Smart and Gets Things Done

I like Joel. Well, I’ve never actually met him, of course. I mean I like his writing. I’ve read much of his website, I subscribe to his RSS feed so that I can see his new pieces as soon as they’re “published” and I’ve bought his other books even though they’re just rehashes of stuff that’s already on the net. That may seem a little crazy, as though I have more money than sense, but some things are much easier to read on paper than on LCD. And his writing is easy, humorous and engaging, making it worth dipping into occasionally.

So, cutting a long story short, I bought “Smart and Gets Things Done.” So what’s it all about? Well, one suspect is that it’s an advertisement for Spolsky’s software company, Fog Creek. But, in fact, it’s a book about attracting, recruiting and keeping super-star programmers. Indeed, chapter one is why you even want to hire top developers when you can hire a decent developer for rather less money and effort.

He covers the whole process, right from where to find your next recruit; how to sifting through the large number of CVs (resumes) that you’ll probably receive; how to interview people; and how to keep them once they do join. It covers a lot of ground in a couple of hundred pages and he almost makes it sound easy.

Joel is very much against the Google and Microsoft approach to interviewing. He (rightly I think) points out that asking brainteaser questions only finds out whether people can do… brainteaser questions and tells you little about whether they are decent software people or whether, as the title of the book suggests, are smart and gets things done. He spends some time discussing the title, and this is something that jells with my experience. For example, you don’t necessarily want PhD’s, as they are often smart but spend a lot of time thinking about theoretical problems rather than doing anything about it — clearly not the kind of person you want when deadlines are looming. In another chapter he notes that you really don’t want to be forming opinions of people before you meet them. Or, put another way, suggesting that PhD’s might not “get things done,” is not a brilliant idea.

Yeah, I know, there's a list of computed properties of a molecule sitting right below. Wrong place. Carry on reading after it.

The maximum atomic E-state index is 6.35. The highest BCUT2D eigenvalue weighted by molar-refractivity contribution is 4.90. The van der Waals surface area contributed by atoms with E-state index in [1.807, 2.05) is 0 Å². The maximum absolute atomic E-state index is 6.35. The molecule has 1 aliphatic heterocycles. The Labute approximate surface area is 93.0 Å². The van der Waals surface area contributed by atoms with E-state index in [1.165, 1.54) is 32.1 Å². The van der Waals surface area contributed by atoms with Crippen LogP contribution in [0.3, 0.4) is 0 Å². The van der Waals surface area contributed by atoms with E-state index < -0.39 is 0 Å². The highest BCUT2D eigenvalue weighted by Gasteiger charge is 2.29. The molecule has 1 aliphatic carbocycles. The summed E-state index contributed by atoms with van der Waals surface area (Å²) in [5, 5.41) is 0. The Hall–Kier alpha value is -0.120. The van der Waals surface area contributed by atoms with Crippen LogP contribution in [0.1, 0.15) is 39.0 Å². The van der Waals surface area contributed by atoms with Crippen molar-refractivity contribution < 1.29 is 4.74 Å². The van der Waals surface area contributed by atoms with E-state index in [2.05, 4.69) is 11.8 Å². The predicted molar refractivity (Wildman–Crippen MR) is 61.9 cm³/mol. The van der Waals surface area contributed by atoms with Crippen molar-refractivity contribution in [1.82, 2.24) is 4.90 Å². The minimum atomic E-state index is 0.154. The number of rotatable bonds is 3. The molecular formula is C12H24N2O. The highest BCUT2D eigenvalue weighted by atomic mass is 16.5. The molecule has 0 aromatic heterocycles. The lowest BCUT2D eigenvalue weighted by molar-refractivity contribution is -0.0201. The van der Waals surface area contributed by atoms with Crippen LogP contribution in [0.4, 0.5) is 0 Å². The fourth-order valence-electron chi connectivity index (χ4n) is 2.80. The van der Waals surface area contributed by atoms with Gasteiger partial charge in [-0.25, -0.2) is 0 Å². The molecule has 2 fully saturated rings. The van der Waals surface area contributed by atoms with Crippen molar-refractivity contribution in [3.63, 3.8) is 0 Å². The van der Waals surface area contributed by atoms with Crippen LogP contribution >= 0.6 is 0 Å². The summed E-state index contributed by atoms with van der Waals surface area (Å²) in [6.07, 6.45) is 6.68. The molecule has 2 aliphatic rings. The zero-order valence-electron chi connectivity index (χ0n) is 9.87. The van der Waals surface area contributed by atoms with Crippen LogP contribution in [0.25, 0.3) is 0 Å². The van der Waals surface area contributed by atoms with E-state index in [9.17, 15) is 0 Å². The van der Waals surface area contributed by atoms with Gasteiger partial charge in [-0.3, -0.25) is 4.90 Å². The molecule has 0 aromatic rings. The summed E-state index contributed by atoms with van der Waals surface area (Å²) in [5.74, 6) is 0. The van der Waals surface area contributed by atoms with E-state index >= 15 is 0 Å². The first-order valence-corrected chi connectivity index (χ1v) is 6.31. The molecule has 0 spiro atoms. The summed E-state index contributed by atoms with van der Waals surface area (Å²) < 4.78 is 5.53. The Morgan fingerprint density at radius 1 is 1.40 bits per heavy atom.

In summary there’s plenty of good stuff to see. But, as I mentioned earlier, much of the content has come straight from his website. That was also the case for his previous book, “Joel on Software,” and isn’t necessarily a criticism in and of itself. However, that previous book was intended as a collection of short, separate essays tied together by a common, fairly broad theme — software engineering. In the sense that each chapter was distinct you could reasonably dip into it, reading one section but randomly skipping over another.

This book, on the other hand, is supposed to be on recruitment — a much narrower subject — and the chapters follow a kind of trajectory. Unfortunately the essays on the website generally work as stand-alone pieces, so when you bunch them all together in a single book and read them back-to-back you find that there is quite a lot of repetition. If it was all a thousand pages long and a recap was in order then that might make sense, but “Smart and Gets things Done” is only a couple of hundred pages long.

So overall it’s a nice book. It has a lot of good advice, even if some of the suggestions are not achievable by the typical employee. As is generally the case with Spolsky it is entertainingly written and is engaging, witty even. However, given the length of it and the fact that there is a considerable amount of overlap you may be better served by reading it all on his website.